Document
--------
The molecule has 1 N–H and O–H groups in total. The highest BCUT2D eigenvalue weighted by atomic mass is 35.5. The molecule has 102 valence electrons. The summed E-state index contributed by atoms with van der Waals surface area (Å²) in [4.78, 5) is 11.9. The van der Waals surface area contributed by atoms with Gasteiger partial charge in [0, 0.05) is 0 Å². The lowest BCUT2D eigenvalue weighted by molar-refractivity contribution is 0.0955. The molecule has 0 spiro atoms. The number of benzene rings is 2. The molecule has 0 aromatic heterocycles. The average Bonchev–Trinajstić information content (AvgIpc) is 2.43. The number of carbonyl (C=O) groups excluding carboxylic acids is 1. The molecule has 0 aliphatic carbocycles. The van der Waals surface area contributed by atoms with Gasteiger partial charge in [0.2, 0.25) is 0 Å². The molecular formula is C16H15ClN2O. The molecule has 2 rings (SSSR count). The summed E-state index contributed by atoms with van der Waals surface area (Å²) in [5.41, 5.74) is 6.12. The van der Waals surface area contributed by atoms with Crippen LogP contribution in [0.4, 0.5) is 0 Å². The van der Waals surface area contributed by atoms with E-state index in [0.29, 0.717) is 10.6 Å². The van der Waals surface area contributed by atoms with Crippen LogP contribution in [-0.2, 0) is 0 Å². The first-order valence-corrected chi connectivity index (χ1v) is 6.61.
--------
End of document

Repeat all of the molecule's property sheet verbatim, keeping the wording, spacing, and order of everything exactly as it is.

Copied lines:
The molecule has 1 N–H and O–H groups in total. The highest BCUT2D eigenvalue weighted by atomic mass is 35.5. The molecule has 102 valence electrons. The summed E-state index contributed by atoms with van der Waals surface area (Å²) in [4.78, 5) is 11.9. The van der Waals surface area contributed by atoms with Gasteiger partial charge in [0, 0.05) is 0 Å². The lowest BCUT2D eigenvalue weighted by molar-refractivity contribution is 0.0955. The molecule has 0 spiro atoms. The number of benzene rings is 2. The molecule has 0 aromatic heterocycles. The average Bonchev–Trinajstić information content (AvgIpc) is 2.43. The number of carbonyl (C=O) groups excluding carboxylic acids is 1. The molecule has 0 aliphatic carbocycles. The van der Waals surface area contributed by atoms with Gasteiger partial charge in [0.2, 0.25) is 0 Å². The molecular formula is C16H15ClN2O. The molecule has 2 rings (SSSR count). The summed E-state index contributed by atoms with van der Waals surface area (Å²) in [5.41, 5.74) is 6.12. The van der Waals surface area contributed by atoms with Crippen LogP contribution in [0.4, 0.5) is 0 Å². The van der Waals surface area contributed by atoms with E-state index in [0.29, 0.717) is 10.6 Å². The van der Waals surface area contributed by atoms with Crippen LogP contribution in [-0.2, 0) is 0 Å². The first-order valence-corrected chi connectivity index (χ1v) is 6.61.